The Slow Violence of Immigration Court: Procedural Justice on Trial (Paperback)
The arduous, confusing and fraught journey that immigrants take through immigration courtEach year, hundreds of thousands of migrants are moved through immigration court. With a national backlog surpassing one million cases, court hearings take years and most migrants will eventually be ordered deported. The Slow Violence of Immigration Court sheds light on the experiences of migrants from the "Northern Triangle" (Guatemala, Honduras, and El Salvador) as they navigate legal processes, deportation proceedings, immigration court, and the immigration system writ large. Grounded in the illuminating stories of people facing deportation, the family members who support them, and the attorneys who defend them, The Slow Violence of Immigration Court invites readers to question matters of fairness and justice and the fear of living with the threat of deportation. Although the spectacle of violence created by family separation and deportation is perceived as extreme and unprecedented, these long legal proceedings are masked in the mundane and are often overlooked, ignored, and excused. In an urgent call to action, Maya Pagni Barak deftly demonstrates that deportation and family separation are not abhorrent anomalies, but are a routine, slow form of violence at the heart of the U.S. immigration system.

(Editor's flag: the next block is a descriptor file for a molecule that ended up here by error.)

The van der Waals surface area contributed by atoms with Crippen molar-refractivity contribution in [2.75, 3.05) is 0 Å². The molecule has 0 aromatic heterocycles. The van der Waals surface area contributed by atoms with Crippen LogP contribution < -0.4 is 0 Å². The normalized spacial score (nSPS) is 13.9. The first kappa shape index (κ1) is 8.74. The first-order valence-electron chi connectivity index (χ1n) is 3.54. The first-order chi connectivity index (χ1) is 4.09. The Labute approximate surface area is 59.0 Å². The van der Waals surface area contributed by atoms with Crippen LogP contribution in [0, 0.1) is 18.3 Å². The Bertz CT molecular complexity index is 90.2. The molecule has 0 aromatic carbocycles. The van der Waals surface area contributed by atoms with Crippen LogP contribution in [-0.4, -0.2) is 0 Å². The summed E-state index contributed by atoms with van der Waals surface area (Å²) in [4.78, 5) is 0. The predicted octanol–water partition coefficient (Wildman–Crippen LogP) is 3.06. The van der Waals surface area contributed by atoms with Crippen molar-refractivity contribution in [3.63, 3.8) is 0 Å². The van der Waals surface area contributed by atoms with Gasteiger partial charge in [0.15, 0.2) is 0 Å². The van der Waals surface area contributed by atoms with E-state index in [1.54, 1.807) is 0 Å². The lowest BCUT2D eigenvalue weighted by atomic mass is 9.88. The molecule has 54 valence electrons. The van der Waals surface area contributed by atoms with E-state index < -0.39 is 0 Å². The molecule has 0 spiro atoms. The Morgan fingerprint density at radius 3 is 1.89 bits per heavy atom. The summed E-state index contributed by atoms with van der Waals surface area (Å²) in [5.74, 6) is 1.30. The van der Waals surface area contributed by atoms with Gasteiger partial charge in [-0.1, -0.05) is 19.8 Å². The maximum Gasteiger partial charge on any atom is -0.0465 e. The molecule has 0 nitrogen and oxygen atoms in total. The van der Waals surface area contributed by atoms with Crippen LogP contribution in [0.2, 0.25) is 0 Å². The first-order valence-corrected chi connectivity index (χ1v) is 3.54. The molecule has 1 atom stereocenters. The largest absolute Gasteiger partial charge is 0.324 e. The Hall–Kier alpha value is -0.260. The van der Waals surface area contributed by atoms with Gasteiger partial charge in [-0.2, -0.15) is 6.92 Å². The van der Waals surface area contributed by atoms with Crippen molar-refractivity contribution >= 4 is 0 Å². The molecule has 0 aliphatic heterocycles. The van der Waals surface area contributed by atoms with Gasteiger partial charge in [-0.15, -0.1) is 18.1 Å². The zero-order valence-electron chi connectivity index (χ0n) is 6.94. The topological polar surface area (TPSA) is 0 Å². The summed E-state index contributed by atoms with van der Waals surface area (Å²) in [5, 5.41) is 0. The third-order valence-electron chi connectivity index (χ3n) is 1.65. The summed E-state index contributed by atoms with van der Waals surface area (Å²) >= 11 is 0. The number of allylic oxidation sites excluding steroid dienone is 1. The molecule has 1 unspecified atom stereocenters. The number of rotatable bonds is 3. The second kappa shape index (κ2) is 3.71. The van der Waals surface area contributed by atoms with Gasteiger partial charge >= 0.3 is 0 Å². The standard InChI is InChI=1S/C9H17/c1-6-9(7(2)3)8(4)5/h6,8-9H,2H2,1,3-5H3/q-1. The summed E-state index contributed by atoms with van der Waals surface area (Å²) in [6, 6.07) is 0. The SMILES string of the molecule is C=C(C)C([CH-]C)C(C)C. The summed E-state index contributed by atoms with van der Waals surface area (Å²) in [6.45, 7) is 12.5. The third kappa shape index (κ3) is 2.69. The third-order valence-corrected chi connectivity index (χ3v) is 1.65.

Maya Pagni Barak is Assistant Professor of Criminology and Criminal Justice and an affiliate of Women's and Gender Studies at the University of Michigan-Dearborn. She is the co-author of Capital Defense: Inside the Lives of America's Death Penalty Lawyers.